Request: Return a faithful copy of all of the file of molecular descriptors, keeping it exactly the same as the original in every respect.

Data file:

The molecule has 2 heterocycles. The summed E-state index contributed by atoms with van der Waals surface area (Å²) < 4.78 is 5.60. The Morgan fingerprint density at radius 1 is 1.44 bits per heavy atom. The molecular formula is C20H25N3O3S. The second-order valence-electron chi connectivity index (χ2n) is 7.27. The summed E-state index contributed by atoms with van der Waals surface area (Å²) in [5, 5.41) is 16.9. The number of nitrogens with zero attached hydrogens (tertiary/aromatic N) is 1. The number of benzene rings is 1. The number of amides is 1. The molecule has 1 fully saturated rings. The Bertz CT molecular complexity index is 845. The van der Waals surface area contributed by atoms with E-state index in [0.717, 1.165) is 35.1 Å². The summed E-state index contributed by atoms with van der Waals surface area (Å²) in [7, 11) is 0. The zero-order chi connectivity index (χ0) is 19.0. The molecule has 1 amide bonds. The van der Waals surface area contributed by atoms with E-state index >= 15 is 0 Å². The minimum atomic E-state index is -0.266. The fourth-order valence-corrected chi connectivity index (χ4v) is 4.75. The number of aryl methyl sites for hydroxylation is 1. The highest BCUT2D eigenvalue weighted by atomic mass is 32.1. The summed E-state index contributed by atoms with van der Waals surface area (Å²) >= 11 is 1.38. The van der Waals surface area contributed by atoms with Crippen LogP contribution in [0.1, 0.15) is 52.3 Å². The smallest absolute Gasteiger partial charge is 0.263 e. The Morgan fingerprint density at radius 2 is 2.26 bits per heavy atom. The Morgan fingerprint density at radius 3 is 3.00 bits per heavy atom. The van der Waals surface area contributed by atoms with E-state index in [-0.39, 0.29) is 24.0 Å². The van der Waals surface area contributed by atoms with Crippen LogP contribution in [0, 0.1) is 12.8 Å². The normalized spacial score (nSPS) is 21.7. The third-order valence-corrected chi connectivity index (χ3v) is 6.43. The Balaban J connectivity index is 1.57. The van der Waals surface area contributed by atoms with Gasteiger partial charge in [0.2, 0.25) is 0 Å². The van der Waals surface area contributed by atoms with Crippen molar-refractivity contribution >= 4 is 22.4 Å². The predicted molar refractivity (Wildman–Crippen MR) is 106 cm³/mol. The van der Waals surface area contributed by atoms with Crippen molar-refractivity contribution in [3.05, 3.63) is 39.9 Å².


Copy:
The molecule has 2 heterocycles. The summed E-state index contributed by atoms with van der Waals surface area (Å²) < 4.78 is 5.60. The Morgan fingerprint density at radius 1 is 1.44 bits per heavy atom. The molecular formula is C20H25N3O3S. The second-order valence-electron chi connectivity index (χ2n) is 7.27. The summed E-state index contributed by atoms with van der Waals surface area (Å²) in [5, 5.41) is 16.9. The number of nitrogens with zero attached hydrogens (tertiary/aromatic N) is 1. The number of benzene rings is 1. The number of amides is 1. The molecule has 1 fully saturated rings. The Bertz CT molecular complexity index is 845. The van der Waals surface area contributed by atoms with E-state index in [0.717, 1.165) is 35.1 Å². The summed E-state index contributed by atoms with van der Waals surface area (Å²) in [7, 11) is 0. The zero-order chi connectivity index (χ0) is 19.0. The molecule has 1 amide bonds. The van der Waals surface area contributed by atoms with E-state index >= 15 is 0 Å². The minimum atomic E-state index is -0.266. The fourth-order valence-corrected chi connectivity index (χ4v) is 4.75. The number of aryl methyl sites for hydroxylation is 1. The highest BCUT2D eigenvalue weighted by atomic mass is 32.1. The summed E-state index contributed by atoms with van der Waals surface area (Å²) >= 11 is 1.38. The van der Waals surface area contributed by atoms with Crippen LogP contribution in [0.1, 0.15) is 52.3 Å². The smallest absolute Gasteiger partial charge is 0.263 e. The Morgan fingerprint density at radius 2 is 2.26 bits per heavy atom. The Morgan fingerprint density at radius 3 is 3.00 bits per heavy atom. The van der Waals surface area contributed by atoms with E-state index in [-0.39, 0.29) is 24.0 Å². The van der Waals surface area contributed by atoms with Crippen LogP contribution in [0, 0.1) is 12.8 Å². The normalized spacial score (nSPS) is 21.7. The third-order valence-corrected chi connectivity index (χ3v) is 6.43. The Balaban J connectivity index is 1.57. The van der Waals surface area contributed by atoms with Gasteiger partial charge in [0.2, 0.25) is 0 Å². The van der Waals surface area contributed by atoms with Crippen molar-refractivity contribution >= 4 is 22.4 Å². The predicted molar refractivity (Wildman–Crippen MR) is 106 cm³/mol. The van der Waals surface area contributed by atoms with Crippen molar-refractivity contribution in [3.05, 3.63) is 39.9 Å².